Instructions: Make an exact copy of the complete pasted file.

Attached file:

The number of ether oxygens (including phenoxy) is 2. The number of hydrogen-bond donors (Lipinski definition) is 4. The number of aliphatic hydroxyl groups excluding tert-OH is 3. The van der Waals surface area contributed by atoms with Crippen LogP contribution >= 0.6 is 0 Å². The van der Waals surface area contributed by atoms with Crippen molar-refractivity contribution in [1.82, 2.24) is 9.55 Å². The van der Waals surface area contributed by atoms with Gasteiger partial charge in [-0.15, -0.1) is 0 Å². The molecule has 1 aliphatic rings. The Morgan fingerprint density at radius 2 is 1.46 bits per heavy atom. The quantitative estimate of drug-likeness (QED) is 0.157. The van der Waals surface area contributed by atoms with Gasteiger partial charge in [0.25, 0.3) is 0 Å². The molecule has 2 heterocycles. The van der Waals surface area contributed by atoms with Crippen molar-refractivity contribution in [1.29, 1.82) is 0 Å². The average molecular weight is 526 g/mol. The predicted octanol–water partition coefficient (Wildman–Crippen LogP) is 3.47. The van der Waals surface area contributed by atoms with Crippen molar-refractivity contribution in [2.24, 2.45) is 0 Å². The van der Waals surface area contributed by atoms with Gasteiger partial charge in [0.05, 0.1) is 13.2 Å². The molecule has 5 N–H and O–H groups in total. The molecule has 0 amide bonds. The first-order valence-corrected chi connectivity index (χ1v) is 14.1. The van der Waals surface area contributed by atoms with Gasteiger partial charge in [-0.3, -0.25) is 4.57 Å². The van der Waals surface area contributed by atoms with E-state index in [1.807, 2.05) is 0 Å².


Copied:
The number of ether oxygens (including phenoxy) is 2. The number of hydrogen-bond donors (Lipinski definition) is 4. The number of aliphatic hydroxyl groups excluding tert-OH is 3. The van der Waals surface area contributed by atoms with Crippen LogP contribution >= 0.6 is 0 Å². The van der Waals surface area contributed by atoms with Crippen molar-refractivity contribution in [1.82, 2.24) is 9.55 Å². The van der Waals surface area contributed by atoms with Gasteiger partial charge in [-0.15, -0.1) is 0 Å². The molecule has 1 aliphatic rings. The Morgan fingerprint density at radius 2 is 1.46 bits per heavy atom. The quantitative estimate of drug-likeness (QED) is 0.157. The van der Waals surface area contributed by atoms with Gasteiger partial charge in [0.25, 0.3) is 0 Å². The molecule has 2 heterocycles. The van der Waals surface area contributed by atoms with Crippen molar-refractivity contribution in [1.29, 1.82) is 0 Å². The average molecular weight is 526 g/mol. The predicted octanol–water partition coefficient (Wildman–Crippen LogP) is 3.47. The van der Waals surface area contributed by atoms with Crippen molar-refractivity contribution in [2.24, 2.45) is 0 Å². The van der Waals surface area contributed by atoms with Gasteiger partial charge in [0.05, 0.1) is 13.2 Å². The molecule has 5 N–H and O–H groups in total. The molecule has 0 amide bonds. The first-order valence-corrected chi connectivity index (χ1v) is 14.1. The van der Waals surface area contributed by atoms with Gasteiger partial charge in [-0.3, -0.25) is 4.57 Å². The van der Waals surface area contributed by atoms with E-state index in [1.807, 2.05) is 0 Å².